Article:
Unlike traditional customer service calls, video chat requires a specific focus on visual interaction. Training should emphasise the importance of body language, such as posture, eye contact, smiling, hand gestures, in addition to the tone of voice, which play a significant role in building trust.
Agents also serve as brand ambassadors, both with their attire and with the video interaction and product/service display, which must look and feel professional and on-brand.
The basics like active listening, repeating questions back, and paraphrasing should not be forgotten to ensure the customers are fully engaged.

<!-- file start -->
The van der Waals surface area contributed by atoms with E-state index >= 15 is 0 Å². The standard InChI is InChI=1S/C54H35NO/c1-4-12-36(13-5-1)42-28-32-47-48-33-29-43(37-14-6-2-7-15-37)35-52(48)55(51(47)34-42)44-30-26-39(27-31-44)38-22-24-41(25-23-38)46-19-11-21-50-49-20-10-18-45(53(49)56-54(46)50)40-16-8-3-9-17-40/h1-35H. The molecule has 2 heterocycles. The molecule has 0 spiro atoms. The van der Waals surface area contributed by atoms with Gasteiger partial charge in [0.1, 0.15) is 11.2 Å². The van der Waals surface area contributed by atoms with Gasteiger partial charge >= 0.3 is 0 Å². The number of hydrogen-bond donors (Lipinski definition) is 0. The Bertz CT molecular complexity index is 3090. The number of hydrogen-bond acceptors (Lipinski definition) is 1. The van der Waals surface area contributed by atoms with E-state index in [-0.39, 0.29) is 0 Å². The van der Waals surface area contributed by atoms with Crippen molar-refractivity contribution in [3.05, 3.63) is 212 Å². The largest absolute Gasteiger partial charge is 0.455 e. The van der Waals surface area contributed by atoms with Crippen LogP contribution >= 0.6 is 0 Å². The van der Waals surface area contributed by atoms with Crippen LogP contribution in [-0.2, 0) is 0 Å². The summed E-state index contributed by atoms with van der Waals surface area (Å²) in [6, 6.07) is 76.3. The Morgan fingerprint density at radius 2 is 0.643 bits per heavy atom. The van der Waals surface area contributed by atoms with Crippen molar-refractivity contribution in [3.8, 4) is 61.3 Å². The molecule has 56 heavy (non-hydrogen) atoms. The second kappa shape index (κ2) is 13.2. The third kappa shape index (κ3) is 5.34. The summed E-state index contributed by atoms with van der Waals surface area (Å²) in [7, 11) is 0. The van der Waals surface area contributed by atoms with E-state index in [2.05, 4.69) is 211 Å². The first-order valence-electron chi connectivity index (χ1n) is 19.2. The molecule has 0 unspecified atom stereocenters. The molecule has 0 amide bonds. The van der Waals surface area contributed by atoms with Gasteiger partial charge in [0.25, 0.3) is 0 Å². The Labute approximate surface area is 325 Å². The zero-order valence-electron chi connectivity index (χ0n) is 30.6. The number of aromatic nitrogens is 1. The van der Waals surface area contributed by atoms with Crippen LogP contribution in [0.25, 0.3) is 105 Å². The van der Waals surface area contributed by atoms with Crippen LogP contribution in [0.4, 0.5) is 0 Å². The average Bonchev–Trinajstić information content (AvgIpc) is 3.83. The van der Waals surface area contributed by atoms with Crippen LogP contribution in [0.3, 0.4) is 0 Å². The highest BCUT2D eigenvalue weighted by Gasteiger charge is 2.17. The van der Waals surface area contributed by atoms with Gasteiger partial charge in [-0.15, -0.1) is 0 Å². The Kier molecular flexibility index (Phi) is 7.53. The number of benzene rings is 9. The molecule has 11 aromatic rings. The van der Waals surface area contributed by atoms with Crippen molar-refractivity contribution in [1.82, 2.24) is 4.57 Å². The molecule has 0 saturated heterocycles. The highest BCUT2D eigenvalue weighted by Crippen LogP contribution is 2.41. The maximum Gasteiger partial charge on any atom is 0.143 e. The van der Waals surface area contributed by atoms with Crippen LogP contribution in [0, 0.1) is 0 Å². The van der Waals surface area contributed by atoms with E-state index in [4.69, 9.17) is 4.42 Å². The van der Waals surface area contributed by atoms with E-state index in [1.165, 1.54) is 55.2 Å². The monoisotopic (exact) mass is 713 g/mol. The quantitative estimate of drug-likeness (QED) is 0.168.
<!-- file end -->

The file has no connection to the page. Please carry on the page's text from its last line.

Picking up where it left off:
All other things remaining equal, I would switch company or brand if a competitor offered video as an additional contact method for sales and customer service.
Research shows that consumers prefer video chat when dealing with high-value transactions during insurance claims or technical support, meaning the interaction times will be longer.
Without the ability to sit and chat over a coffee in-person, trainees must understand how to maximise the value of video conversations to build trust effectively. Chatting with customers during pauses and getting to know them can add a personal touch and help build rapport.
Remember to keep it human
During the pandemic, trainees should also be mindful of unique circumstances that can arise during video calls. Today many people are juggling their lives and work at home, so it’s possible a call could include someone’s child, or there could be issues with the internet connection.